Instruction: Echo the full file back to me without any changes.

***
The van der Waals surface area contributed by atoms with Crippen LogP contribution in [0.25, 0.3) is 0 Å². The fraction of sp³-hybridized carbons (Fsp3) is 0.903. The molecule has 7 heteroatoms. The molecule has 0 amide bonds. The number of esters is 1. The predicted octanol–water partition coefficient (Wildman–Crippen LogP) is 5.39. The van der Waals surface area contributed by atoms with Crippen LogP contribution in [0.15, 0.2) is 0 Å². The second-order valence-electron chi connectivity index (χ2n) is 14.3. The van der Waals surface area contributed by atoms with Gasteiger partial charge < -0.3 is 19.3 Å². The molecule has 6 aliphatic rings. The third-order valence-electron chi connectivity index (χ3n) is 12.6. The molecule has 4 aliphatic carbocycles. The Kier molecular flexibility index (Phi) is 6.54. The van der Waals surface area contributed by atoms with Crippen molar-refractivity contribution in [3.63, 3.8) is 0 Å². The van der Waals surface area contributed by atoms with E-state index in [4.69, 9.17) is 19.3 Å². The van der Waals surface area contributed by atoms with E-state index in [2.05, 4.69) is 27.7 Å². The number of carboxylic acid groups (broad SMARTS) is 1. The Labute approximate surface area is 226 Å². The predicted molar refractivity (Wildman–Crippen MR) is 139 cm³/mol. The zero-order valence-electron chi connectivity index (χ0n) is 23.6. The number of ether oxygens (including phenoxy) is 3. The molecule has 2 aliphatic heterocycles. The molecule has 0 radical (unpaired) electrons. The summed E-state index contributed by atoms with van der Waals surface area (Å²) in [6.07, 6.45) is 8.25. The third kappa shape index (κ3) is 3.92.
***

The van der Waals surface area contributed by atoms with Crippen LogP contribution in [0.25, 0.3) is 0 Å². The fraction of sp³-hybridized carbons (Fsp3) is 0.903. The molecule has 7 heteroatoms. The molecule has 0 amide bonds. The number of esters is 1. The predicted octanol–water partition coefficient (Wildman–Crippen LogP) is 5.39. The van der Waals surface area contributed by atoms with Crippen LogP contribution in [0.15, 0.2) is 0 Å². The second-order valence-electron chi connectivity index (χ2n) is 14.3. The van der Waals surface area contributed by atoms with Gasteiger partial charge < -0.3 is 19.3 Å². The molecule has 6 aliphatic rings. The third-order valence-electron chi connectivity index (χ3n) is 12.6. The molecule has 4 aliphatic carbocycles. The Kier molecular flexibility index (Phi) is 6.54. The van der Waals surface area contributed by atoms with Crippen molar-refractivity contribution in [3.63, 3.8) is 0 Å². The van der Waals surface area contributed by atoms with E-state index in [4.69, 9.17) is 19.3 Å². The van der Waals surface area contributed by atoms with E-state index in [2.05, 4.69) is 27.7 Å². The number of carboxylic acid groups (broad SMARTS) is 1. The Labute approximate surface area is 226 Å². The predicted molar refractivity (Wildman–Crippen MR) is 139 cm³/mol. The zero-order valence-electron chi connectivity index (χ0n) is 23.6. The number of ether oxygens (including phenoxy) is 3. The molecule has 2 aliphatic heterocycles. The molecule has 0 radical (unpaired) electrons. The summed E-state index contributed by atoms with van der Waals surface area (Å²) in [6.07, 6.45) is 8.25. The third kappa shape index (κ3) is 3.92.